How To Avoid These Common Car Failures This Winter
There’s nothing more depressing than hopping into a car on a blistery cold morning to find out that something isn’t working. Windshield wipers are cracked, the car is making some kind of squealing noise, or even worse, the car just won’t start. This is especially discouraging if you don’t have a warm garage to try and fix your problem. So why wait to have problems when you can avoid them beforehand? These tips will help you watch for car failures this winter, and how to avoid them entirely.
Dead car battery
Although car batteries last longer in the colder climate versus the sweltering heat, there can still be quite a few issues that occur when it comes to car battery failures—especially if you live in an extremely cold environment. Don’t wait until the last minute to save your battery with jumper cables this winter. Instead, save your battery’s lifespan by purchasing battery insulation. Some may say having a bigger battery is better but turns out having a smaller battery with an insulator can actually last you a longer period of time. It can keep the device warmer on cooler days, and cooler on hotter days. However, it’s smart to take care of your car battery and especially think about replacing after five years of use.
Sometimes the battery is actually not the issue when it comes to car failure—the issues could actually be your alternator. The alternator is responsible for charging your battery and takes the additional strain in the colder months. Your car will warn you with a red battery sign on your dashboard, so don’t assume it’s a battery issue quite yet. If this happens, test your alternator with a voltmeter. To test, your battery voltage should be between 12.5 and 12.8 volts with the engine off. If it’s below that, you should change your battery. If not, start the engine and check for increased voltage readings. Higher readings are good for your alternator (typically 13.5 or 1.5 volts), but if it doesn’t reach that it’s probably no longer good. The best thing you can do to avoid this is to check the levels of your car battery/alternator before experiencing a dead car early in the morning. Here’s how to replace an alternator if you need it.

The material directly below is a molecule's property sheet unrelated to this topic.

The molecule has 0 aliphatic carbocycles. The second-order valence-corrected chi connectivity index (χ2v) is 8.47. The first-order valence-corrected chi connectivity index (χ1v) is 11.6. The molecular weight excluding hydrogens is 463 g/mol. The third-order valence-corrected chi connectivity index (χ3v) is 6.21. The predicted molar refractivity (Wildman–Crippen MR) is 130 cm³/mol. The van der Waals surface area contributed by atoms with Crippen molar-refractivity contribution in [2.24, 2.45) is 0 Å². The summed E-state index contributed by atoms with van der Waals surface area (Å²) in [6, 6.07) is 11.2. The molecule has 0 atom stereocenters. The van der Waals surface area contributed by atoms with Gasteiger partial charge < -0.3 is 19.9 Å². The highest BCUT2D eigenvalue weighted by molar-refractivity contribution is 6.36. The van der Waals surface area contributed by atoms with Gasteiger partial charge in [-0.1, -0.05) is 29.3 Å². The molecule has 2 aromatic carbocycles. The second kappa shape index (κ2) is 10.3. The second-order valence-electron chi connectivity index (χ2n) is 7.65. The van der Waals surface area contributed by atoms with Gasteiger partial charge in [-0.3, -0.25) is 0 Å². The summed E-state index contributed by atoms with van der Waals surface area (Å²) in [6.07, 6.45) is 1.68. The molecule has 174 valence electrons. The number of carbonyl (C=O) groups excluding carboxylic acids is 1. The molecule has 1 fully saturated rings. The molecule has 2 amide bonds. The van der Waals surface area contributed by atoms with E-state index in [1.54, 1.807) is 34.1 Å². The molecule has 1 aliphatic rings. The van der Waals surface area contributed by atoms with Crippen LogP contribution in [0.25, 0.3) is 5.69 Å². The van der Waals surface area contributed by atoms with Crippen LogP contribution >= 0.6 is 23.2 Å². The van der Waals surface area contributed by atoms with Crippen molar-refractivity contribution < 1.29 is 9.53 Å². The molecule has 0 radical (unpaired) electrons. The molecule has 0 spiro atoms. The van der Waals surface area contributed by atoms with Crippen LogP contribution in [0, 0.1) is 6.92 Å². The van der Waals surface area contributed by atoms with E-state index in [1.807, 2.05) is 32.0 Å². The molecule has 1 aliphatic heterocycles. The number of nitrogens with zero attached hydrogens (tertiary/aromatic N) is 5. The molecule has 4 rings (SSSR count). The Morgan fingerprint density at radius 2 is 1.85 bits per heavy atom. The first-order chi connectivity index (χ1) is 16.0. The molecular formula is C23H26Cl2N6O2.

Worn windshield wipers
Freezing temperatures can certainly cause wear and tear on your windshield wiper blades. If you haven’t already, consider purchasing a set of winter wiper blades to avoid any tearing or cracking—especially if your wipers are old and worn. It’s recommended to actually switch out wiper blades every six months to avoid any type of damage. In the name of safety, here’s how to change windshield wiper blades. This may also be a good time to clean out and repair the windshield washer.
Brittle serpentine belts
If you’re not familiar, a serpentine belt is a continuous belt used to operate multiple peripheral devices for an engine including the alternator, power steering pump, water pump, air conditioning compressor, and more. You want to check that the serpentine belt is in good condition since it can easily become brittle or even break in freezing temperatures. Typically you can find out if the serpentine belt is having issues if you hear terrible noises (typically sounds like squealing).
Starter motor malfunctions
If your engine isn’t clicking on, there’s probably an issue with your starter motor. Since the starter takes more energy to turn on in colder climates, it’s common to see this issue in the winter. To avoid this type of failure, you should check the starter drive gear or the engine’s flywheel. Damaged teeth and excessive wear mean it may be time to replace. If you do come across issues with starting your car, there is still hope to get it running! Here’s what to do if your car won’t start.
Although unfreezing your outside car windows is fairly easy to do, dealing with frost on the inside is a whole other story. This has to do with issues in your defrosting and general heating functions within the vehicle. If this is what you’re experiencing, you’ll need to either recalibrate the heating system or replace the actuator.
Originally Published:January 10, 2018